Jailed businessman's relatives said they considered Russian government to give money for the bail and denied the claims, spread by Western media, that Bout's assets and bank accounts were of $6 billion cost.
"These accounts do not exist. We will ask Russia [about the bail]. We have nobody to ask for help anymore," Bout's wife said.
Alla Bout also said her husband had been infected with the tuberculosis bacillus that he could have caught in Thai overcrowded prison where many people suffered from the tuberculosis active form.
Russia is not discussing with the United States any possible swap deals concerning the alleged Russian arms dealer Viktor Bout, extradited to the United States from Thailand late last year, Russian Foreign Minister Sergei Lavrov said on Thursday.
The Americans expressed their regret for not warning Bout's wife that she had received a U.S. single entry permit instead of a visa, Lavrov said.
20 hours ago
Bout is also suspected of playing a key role in the clandestine deliveries of Russian arms to Syria and Iran by way of Belarus, which Ivan Safronov, a Russian journalist and military correspondent for the newspaper Kommersant, was investigating before he was mysteriously killed in 2007, when he apparently fell three stories from the window of his apartment building.
Despite his present refusal to cooperate with U.S. officials, the upcoming trial is bound to shed more light on Bout and Russia’s secret terror network.
The pre-trial hearing for the Bout case will commence at 4:30 p.m. on Friday, January 21, at the Southern District Court of New York, in the Daniel Patrick Moynihan U.S. Courthouse in lower Manhattan
21 January 2011
The former Russian air force officer Viktor Bout, who is due to make a second appearance in a New York court today, had close relations with officials in the Kremlin, according to a well-placed source in Moscow.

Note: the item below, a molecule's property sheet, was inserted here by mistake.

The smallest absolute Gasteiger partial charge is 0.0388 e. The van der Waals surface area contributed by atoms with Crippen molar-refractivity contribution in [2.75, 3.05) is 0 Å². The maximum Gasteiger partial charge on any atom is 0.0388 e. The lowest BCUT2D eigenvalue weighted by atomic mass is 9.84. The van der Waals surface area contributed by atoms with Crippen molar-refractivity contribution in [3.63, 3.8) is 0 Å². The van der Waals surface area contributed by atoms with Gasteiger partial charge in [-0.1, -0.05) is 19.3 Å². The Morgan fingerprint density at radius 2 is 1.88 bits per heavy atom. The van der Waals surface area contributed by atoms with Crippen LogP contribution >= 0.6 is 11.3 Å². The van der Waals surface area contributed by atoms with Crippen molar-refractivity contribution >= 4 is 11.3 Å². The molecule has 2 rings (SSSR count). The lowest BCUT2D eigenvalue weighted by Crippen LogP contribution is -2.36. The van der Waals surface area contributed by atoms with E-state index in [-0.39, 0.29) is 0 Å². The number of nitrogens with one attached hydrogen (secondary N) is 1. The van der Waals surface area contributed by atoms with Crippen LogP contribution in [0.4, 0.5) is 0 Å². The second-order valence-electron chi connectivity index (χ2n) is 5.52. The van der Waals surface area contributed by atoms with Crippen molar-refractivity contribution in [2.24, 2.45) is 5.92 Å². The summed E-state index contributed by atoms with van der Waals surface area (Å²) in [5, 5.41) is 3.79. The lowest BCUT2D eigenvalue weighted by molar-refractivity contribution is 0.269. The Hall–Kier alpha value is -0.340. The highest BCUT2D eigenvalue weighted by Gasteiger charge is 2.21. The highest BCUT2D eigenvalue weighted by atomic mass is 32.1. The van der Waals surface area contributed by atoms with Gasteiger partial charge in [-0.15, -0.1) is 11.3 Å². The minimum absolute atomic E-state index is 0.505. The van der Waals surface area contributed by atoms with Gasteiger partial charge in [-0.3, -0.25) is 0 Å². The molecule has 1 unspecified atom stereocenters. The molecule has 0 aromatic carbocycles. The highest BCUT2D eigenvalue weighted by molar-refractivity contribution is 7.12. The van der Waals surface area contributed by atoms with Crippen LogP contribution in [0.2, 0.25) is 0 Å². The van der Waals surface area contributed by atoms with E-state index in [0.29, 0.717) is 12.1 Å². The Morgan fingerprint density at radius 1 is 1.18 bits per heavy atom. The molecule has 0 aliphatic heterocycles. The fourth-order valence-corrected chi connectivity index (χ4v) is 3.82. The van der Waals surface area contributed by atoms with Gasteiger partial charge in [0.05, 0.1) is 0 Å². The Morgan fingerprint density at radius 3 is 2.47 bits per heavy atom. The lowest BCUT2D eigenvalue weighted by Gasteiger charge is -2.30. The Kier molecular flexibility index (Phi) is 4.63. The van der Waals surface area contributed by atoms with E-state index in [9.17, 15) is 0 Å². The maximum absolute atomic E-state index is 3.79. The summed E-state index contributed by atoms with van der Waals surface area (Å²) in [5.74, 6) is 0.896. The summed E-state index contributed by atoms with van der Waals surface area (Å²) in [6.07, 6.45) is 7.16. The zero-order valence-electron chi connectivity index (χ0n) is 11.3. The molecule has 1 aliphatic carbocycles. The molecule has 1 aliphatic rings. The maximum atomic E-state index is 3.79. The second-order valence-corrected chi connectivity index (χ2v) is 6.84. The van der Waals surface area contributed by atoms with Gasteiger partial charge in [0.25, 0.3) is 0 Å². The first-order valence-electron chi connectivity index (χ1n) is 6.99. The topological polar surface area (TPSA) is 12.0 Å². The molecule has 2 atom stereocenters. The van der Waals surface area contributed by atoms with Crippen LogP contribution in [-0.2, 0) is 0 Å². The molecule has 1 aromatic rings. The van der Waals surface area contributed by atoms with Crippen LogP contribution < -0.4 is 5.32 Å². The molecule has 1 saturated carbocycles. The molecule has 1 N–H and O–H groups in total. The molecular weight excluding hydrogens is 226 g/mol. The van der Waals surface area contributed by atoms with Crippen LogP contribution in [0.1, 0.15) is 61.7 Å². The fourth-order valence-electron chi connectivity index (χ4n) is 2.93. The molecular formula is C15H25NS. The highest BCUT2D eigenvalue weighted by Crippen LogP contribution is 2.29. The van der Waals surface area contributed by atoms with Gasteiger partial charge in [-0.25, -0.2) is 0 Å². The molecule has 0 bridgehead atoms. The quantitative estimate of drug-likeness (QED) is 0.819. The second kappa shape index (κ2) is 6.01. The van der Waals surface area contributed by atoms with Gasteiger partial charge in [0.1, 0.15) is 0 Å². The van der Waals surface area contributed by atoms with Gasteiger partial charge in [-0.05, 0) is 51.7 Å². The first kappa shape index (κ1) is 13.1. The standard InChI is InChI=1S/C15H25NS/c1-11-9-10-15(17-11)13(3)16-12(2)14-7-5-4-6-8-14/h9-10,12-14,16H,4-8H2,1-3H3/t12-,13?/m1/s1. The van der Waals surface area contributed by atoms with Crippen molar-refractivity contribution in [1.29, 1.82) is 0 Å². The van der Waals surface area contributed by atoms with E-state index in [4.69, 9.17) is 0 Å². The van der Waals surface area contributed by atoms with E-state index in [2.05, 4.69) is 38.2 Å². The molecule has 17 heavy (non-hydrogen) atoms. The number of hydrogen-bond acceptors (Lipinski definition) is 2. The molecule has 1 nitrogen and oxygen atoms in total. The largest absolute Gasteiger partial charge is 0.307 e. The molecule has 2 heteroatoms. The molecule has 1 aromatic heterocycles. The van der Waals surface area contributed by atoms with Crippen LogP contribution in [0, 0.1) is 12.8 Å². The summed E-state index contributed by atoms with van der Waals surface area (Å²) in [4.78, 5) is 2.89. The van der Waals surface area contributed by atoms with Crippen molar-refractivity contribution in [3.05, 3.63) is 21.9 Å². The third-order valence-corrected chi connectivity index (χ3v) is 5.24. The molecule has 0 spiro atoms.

For Russia it could be extremely embarrassing.
But it could be equally embarrassing for the United States and other Western countries, which are also alleged to have taken advantage of Mr Bout's services to fight their wars in different parts of the world.
A federal court in New York has set the beginning of a trial against alleged Russian arms dealer Viktor Bout for September 12, a U.S. judge said.
Alla Bout said U.S. authorities have granted her a three-hour visit with her husband on Monday. Usually such visits are limited to one hour.
Bout made a brief court appearance, with his mother Raisa, daughter Liza and wife Alla there as support, to hear that his trial would begin on September 12.
The wife of alleged Russian arms dealer Viktor Bout described on Tuesday as a "political show" the U.S. authorities' decision to begin a trial against her husband on September 12, a day after the 10th anniversary of 9/11.
She said the trial was set on this date to flaunt the results of U.S. efforts against terror and the costly anti-terrorism campaign pursued by the United States in the past decade.
"I support a fight against terror, but will not let it be carried out at the expense of my family," Alla Bout told RIA Novosti in a video linkup from New York.
March 4, 2011
The Manhattan trial of an ex-Soviet military officer charged with conspiring to sell weapons to terrorists has been rescheduled so that his new lawyers can have more time to prepare.
Viktor Bout, 43, will be tried starting Oct. 1[---]
Joshua Milton Blahyi (born September 30, 1971), better known by his nom de guerre General Butt Naked
The feared rebel commander earned his nom de guerre for charging into battle dressed only in his boots, at the head of a gang of fighters known as the Butt Naked Battalion.
Ex-Soviet officer's lawyers in US blame politics
Lawyers for an ex-Soviet officer extradited to the United States to face conspiracy charges in federal court say the case should be thrown out.
They say that's because the U.S. used extreme political pressure to get Thailand to release him.
Papers filed Tuesday say the case against Viktor Bout was brought for "purely political reasons."